Voters in many areas across Minnesota will go to the polls Tuesday to elect local officials including mayors, city council members and school board members. Some will also make choices about school spending that will have a more direct impact on household budgets.
Before Election Day, citizens will need to do their homework to better inform their all-important votes. Circumstances in each school district vary, making it critical that voters examine the issues carefully and balance district and student wants and needs with what taxpayers can afford.
In general, districts are asking voters for more money to fund school operations, new buildings, and building improvements and technology. More than 100 requests will be on ballots next week, according to the Minnesota School Boards Association. A total of 65 districts are taking capital bond requests to voters, and 52 are seeking support for general operations. Some have more than one request on the ballot.
In the Twin Cities metro area, 16 of the 40-member Association of Metropolitan School Districts are seeking operating funds, but some requests are for renewals of previously approved levies. Eleven metro-area district requests are bond proposals for capital spending for new construction and expanding and upgrading facilities.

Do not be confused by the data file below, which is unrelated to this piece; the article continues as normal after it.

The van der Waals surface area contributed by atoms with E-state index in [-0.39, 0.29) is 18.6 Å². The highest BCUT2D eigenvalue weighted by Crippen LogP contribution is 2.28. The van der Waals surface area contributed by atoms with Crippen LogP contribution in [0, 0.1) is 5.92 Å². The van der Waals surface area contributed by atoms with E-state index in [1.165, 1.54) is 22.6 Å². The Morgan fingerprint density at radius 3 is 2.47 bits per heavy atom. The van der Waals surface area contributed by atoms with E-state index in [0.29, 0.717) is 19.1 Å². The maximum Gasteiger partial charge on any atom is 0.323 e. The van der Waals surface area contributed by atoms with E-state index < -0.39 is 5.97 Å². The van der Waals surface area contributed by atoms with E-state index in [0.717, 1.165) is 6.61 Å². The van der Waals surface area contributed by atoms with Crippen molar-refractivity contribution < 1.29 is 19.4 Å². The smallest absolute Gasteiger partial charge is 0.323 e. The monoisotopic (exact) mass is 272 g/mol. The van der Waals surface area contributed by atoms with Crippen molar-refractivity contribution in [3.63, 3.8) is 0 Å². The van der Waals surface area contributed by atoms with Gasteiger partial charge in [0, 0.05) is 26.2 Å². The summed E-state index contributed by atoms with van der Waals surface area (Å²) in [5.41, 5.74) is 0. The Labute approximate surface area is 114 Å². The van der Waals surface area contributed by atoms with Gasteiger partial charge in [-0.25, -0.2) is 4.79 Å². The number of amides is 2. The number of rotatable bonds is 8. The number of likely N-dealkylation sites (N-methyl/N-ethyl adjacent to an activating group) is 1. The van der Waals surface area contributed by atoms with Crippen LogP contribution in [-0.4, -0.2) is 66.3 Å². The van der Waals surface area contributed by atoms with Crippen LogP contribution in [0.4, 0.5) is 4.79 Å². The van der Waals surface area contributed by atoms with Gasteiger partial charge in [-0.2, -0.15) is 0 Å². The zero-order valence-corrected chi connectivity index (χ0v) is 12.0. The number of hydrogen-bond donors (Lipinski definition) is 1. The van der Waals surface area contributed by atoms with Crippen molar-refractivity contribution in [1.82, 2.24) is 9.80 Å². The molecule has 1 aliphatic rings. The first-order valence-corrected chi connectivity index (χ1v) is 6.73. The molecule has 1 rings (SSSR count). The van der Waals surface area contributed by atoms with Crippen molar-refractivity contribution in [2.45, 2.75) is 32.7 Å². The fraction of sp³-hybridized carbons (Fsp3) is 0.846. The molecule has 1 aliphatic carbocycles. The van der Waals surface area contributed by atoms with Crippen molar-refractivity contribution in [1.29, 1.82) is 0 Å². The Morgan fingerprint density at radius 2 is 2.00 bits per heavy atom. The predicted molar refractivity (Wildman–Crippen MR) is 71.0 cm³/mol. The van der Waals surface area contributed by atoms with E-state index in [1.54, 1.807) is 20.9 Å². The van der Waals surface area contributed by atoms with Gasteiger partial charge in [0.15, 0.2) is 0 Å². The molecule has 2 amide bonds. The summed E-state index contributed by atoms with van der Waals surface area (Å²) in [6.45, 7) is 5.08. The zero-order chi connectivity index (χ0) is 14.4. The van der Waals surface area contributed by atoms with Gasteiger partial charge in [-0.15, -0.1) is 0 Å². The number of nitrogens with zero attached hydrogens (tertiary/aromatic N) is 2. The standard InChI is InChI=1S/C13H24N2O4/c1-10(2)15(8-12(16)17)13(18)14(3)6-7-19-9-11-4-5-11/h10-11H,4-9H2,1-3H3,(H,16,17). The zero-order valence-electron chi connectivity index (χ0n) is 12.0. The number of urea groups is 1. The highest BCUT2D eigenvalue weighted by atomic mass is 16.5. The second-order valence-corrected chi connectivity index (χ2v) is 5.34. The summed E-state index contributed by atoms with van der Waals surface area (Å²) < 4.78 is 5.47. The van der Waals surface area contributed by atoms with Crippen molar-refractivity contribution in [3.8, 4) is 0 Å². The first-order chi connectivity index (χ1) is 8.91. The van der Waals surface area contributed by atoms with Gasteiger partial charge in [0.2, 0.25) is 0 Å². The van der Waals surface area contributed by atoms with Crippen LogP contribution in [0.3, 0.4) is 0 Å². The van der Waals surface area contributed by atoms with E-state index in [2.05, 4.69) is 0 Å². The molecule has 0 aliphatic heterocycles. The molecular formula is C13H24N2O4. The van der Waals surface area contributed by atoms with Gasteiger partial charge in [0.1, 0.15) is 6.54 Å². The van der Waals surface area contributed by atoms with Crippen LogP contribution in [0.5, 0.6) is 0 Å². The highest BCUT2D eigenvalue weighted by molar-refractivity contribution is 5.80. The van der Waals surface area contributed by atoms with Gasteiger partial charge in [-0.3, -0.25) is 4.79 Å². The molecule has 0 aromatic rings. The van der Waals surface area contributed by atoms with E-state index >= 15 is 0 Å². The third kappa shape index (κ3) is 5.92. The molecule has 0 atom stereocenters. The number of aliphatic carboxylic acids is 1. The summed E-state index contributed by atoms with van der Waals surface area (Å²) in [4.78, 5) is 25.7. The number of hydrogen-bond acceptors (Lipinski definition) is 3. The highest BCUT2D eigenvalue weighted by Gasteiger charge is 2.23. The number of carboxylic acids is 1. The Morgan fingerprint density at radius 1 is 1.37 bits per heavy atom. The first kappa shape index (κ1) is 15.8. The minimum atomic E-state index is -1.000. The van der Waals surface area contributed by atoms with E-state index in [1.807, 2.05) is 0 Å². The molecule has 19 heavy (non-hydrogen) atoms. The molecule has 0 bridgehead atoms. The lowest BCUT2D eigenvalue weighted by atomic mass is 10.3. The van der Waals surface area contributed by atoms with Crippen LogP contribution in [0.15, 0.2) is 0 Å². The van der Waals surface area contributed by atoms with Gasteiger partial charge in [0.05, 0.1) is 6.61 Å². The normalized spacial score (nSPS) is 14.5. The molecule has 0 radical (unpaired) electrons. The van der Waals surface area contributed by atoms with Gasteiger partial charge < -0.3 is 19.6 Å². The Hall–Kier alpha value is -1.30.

Among them is one of the state’s largest districts, Anoka-Hennepin, where officials are seeking $249 million to upgrade high schools and build two elementary buildings.
Some districts need more space for students because the population of school-age children within their boundaries is growing. Others have more kids to accommodate because of open enrollment — a state policy that allows students to transfer into schools outside their home districts.
A recent Star Tribune series showed that more than 48,000 suburban students took advantage of school-choice options in 2016-17. In Roseville, for example, nearly 19 percent of the district’s students come from outside the inner-ring suburb. That district is seeking a $144 million capital levy for facility enhancements and school additions to accommodate the enrollment growth. The request would add $340 to $400 per year to the property tax bill for a $250,000 home.
Although state per-pupil funding for schools increased 2 percent this year and will do so again in 2018, school leaders say they still must go to voters to help fund inflation, chronically underfunded special education programs and English language learner services, among other programs.
The Star Tribune Editorial Board is not taking a position on any of the referendums. We urge voters to do their research and consider the arguments for and against the requests.
The Minnesota School Boards Association website, www.mnmsba.org, lists the districts that have bond and levy referendums, along with the amounts and purposes. Voters should also visit district websites, some of which have calculators to help them determine how much their tax bills would increase if requests are approved.